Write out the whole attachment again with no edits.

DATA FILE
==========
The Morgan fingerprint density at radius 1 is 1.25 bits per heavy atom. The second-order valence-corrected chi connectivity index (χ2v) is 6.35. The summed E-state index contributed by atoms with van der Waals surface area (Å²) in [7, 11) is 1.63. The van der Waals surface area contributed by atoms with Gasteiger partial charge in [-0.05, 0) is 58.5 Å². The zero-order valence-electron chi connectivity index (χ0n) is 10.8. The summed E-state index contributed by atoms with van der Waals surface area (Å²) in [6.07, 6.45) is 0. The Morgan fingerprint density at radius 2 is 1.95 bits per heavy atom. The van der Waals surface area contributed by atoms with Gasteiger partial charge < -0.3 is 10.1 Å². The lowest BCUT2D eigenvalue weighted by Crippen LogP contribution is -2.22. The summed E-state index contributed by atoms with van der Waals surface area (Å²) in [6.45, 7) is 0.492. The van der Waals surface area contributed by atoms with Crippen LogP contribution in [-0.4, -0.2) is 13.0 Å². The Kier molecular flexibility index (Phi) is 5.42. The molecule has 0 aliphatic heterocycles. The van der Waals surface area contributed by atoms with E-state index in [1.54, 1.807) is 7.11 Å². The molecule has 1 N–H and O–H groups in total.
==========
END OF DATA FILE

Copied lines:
The Morgan fingerprint density at radius 1 is 1.25 bits per heavy atom. The second-order valence-corrected chi connectivity index (χ2v) is 6.35. The summed E-state index contributed by atoms with van der Waals surface area (Å²) in [7, 11) is 1.63. The van der Waals surface area contributed by atoms with Gasteiger partial charge in [-0.05, 0) is 58.5 Å². The zero-order valence-electron chi connectivity index (χ0n) is 10.8. The summed E-state index contributed by atoms with van der Waals surface area (Å²) in [6.07, 6.45) is 0. The Morgan fingerprint density at radius 2 is 1.95 bits per heavy atom. The van der Waals surface area contributed by atoms with Gasteiger partial charge < -0.3 is 10.1 Å². The lowest BCUT2D eigenvalue weighted by Crippen LogP contribution is -2.22. The summed E-state index contributed by atoms with van der Waals surface area (Å²) in [6.45, 7) is 0.492. The van der Waals surface area contributed by atoms with Crippen LogP contribution in [-0.4, -0.2) is 13.0 Å². The Kier molecular flexibility index (Phi) is 5.42. The molecule has 0 aliphatic heterocycles. The van der Waals surface area contributed by atoms with E-state index in [1.54, 1.807) is 7.11 Å². The molecule has 1 N–H and O–H groups in total.